Eventually, Coast Guard officials forbade Pointer’s use as an unofficial watercraft, no matter how narrow or infrequent its use. Dudley and Smith debated the pros and cons of bringing Pointer into USCG specifications.

Finally, they opted to make it official, pulling the boat out of service for two years in order to complete the necessary upgrades that would qualify the craft as a USGC-certified boat for hire.

Rigorous testing, safety education, fire drills, and more were all carried out to meet the mark. “In 2015,” Dudley said, “we put it back into service as a commercial boat. We complied with every rule they threw at us. Now it’s a charter boat for hire, through the Pier Restaurant.

“We’re making history every day,” he added. “When people come up here, they don’t just want to look at the water — they want to get on the water. This is one way they can do that.”
Want to take a tour on the Pointer? Pointer passengers get a close-up view of some of northern Michigan’s most beautiful and storied coastline. From million-dollar, luxury yachts and other vintage vessels, to massive summer “cottages” owned by millionaires and billionaires — many whose names you’d recognize — tour passengers are guaranteed a gorgeous eye-full.

Cost is $27.50 per person, though the junket is not recommended for children under age six. Anyone can buy out the entire boat (maximum of 12 passengers) for $325.

Additionally, passengers can pre-order food from the Pier Restaurant, allowing for a beautiful lunch or dinner on the lake. (Outside food and beverages, and non-service animals) aren’t permitted.

Seasonal tours depart daily at 11am, 1pm, 3pm, 5pm, 7pm, and — often but not always —8:30pm. Tickets can be purchased at or in person at Stafford’s Pier Restaurant, 102 E Bay St., Harbor Springs. (231) 526-6201
·      Built by Finnish craftsmen in 1934, Pointerwas originally a working vessel on the Keewanah waterway in Michigan’s Upper Peninsula.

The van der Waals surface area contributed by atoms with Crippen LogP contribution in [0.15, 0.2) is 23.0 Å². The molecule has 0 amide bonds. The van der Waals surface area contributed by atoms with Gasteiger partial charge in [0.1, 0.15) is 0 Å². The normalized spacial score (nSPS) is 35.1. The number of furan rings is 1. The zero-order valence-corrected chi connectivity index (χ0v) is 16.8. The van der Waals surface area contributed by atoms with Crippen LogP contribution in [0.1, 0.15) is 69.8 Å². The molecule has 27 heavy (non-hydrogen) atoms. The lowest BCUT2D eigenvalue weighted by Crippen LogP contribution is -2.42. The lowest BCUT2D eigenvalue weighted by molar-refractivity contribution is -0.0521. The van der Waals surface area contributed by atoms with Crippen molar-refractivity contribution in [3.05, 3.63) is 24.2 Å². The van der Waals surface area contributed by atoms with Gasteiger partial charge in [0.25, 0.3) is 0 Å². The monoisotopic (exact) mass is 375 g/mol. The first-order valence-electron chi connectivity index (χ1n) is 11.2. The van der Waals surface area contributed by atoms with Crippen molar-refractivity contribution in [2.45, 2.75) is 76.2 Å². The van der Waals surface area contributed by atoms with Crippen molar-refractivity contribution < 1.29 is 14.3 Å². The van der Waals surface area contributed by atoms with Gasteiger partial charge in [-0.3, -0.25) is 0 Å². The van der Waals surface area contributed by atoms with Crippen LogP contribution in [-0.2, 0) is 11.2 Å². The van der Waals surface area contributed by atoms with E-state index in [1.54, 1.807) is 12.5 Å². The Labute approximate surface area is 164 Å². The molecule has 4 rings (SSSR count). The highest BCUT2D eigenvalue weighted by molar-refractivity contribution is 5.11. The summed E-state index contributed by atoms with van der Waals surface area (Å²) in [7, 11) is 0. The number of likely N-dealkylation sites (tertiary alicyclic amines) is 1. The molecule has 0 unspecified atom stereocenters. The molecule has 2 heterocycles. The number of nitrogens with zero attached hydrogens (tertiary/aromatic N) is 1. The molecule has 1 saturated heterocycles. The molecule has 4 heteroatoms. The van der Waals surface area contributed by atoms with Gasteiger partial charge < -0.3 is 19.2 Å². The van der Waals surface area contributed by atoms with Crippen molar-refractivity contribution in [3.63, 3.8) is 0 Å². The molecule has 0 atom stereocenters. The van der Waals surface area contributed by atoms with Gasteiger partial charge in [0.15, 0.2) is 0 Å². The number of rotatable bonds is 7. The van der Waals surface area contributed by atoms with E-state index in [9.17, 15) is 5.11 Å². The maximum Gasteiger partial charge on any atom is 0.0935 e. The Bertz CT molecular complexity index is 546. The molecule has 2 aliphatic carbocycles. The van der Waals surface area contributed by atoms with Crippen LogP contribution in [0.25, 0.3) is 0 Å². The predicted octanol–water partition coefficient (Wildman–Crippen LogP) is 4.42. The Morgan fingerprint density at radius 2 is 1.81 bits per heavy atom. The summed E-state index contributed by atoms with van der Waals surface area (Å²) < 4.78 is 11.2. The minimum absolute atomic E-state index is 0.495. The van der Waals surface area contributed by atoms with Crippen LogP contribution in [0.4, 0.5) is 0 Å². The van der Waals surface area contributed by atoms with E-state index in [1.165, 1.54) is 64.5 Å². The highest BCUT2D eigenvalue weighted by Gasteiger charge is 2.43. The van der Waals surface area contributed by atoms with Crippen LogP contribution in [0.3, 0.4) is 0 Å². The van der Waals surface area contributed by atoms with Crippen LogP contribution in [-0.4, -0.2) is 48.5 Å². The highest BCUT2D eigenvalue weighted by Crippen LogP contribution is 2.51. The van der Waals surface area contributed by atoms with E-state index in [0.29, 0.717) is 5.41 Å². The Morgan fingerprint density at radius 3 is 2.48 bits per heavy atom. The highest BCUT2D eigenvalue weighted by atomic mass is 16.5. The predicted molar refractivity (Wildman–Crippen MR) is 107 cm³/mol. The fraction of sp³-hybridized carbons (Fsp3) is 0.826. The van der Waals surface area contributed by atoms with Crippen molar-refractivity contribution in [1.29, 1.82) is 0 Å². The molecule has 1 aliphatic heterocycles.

·      The boat is 34 feet long and 10 feet wide. Its upper structure is made of mahogany, while the lower part is constructed of white oak.
·     Pointer’s Westerbeke four-cylinder diesel engine generates 70 horsepower. The vessel runs at an average speed of 4.5 miles per hour. This efficient system burns only about 600 gallons of fuel per season.
·      The engine has about 6,800 tour hours on it. Operating at 4.5 mph, the owners estimate it has traveled a total of about 34,000 miles, or approximately one and a quarter times around the planet.
·     Pointeris USGC-licensed to travel only one mile west of Harbor Point, two miles east of Harbor Point, and a quarter mile offshore. The vessel is not licensed to cross Little Traverse Bay.
·      The city of Harbor Springs licenses Pointer as an official harbor boat, a certification process for which occurs once every five years.
***New Ferry on the LT Bay Horizon***
Two communities are clearing the way for a ferry company hoping to offer a simple “Point A to Point B” travel option across Little Traverse Bay.

Both Petoskey and Harbor Springs officials are making moves in support of the Little Traverse Bay Ferry Co. (LTBF), which hopes to establish a ferrying service between the two bayside towns.
Owners of the fledgling business believe the cross-bay link will enhance tourist spending and alleviate car traffic along the two towns’ connecting roads.

In attempts to blend their vessel with the area’s aesthetic, LTBF officials plan to use a converted fishing boat, specifically a Chesapeake Bay drake tail craft. Aside from hosting 24 passengers, the ferry would also accommodate luggage and bicycles. One-way tickets will reportedly cost $8 ,and proposed hours of operation are 10am–10pm, though no official schedule has been announced.

The company has been approved to set up shop at Petoskey’s Bayfront Park Marina. Company officers are still trying to work out docking arrangements on the Harbor Springs side. If all goes well, the ferry could begin operating in May 2020.